The Netherlands has approved a ban on face-covering garments which include the niqab and the burqa in some public settings.
The “limited prohibition” applies in educational and health institutions like universities, hospitals and government buildings, as well as on public transport.
The country’s Parliament upper chamber made the final approval on Tuesday 26 June.
The Dutch government claimed people would still have the freedom on how to dress, except when it is required to have full facial contact, like in health and educational-related circumstances.
The ban does not apply to public streets, although police can ask an individual to remove face-covering garments for identification.
The far-right Islamophobic politician Geert Wilders’ Freedom Party championed the law as a major victory, while senator Marjolein Faber-Van de Klashorst called it “a historical day because this is the first step to de-Islamise the Netherlands”.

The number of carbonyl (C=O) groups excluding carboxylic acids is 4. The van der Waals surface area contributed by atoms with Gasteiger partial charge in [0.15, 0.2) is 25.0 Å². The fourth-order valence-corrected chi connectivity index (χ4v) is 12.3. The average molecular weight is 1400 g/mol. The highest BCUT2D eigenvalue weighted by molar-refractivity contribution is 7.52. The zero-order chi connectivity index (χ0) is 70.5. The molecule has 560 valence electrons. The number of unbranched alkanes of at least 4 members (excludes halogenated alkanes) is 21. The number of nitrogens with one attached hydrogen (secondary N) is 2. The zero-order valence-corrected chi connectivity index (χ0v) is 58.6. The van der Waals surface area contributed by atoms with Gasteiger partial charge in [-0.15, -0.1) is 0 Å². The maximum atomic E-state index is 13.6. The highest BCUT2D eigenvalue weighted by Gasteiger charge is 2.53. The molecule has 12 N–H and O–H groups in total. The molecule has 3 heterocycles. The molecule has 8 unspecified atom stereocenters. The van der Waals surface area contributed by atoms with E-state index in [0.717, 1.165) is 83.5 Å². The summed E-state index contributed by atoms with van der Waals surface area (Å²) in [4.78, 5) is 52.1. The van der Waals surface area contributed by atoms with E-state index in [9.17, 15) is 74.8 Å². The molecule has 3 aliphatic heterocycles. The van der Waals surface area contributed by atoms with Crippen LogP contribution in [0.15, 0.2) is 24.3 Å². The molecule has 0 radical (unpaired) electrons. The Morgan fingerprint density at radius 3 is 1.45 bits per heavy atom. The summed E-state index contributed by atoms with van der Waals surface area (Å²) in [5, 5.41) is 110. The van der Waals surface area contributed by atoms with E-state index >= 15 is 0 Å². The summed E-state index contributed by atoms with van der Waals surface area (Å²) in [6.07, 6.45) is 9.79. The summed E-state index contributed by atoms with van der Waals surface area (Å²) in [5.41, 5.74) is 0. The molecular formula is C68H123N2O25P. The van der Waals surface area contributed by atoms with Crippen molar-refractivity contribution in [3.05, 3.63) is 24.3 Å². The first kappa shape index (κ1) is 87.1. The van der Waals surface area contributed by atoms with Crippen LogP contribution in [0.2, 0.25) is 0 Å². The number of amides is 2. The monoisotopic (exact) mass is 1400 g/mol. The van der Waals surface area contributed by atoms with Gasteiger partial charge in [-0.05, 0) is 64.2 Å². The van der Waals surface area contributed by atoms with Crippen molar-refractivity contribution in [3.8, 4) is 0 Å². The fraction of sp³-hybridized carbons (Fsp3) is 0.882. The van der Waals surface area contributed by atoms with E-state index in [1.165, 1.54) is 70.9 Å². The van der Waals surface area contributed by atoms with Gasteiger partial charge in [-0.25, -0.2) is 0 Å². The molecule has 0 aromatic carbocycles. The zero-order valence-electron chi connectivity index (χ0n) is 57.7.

She added: “This is the first step and the next step is to close all the mosques in the Netherlands.”
France was the first European country to ban the niqab in public places in April 2011, seven years after it introduced a law prohibiting overt religious symbols in state schools.
It was followed a few months later by Belgium, which outlawed any clothing that obscures a person’s identity in public.
Full or partial bans have since been passed in Bulgaria, Austria, the southern German state of Bavaria, and Denmark.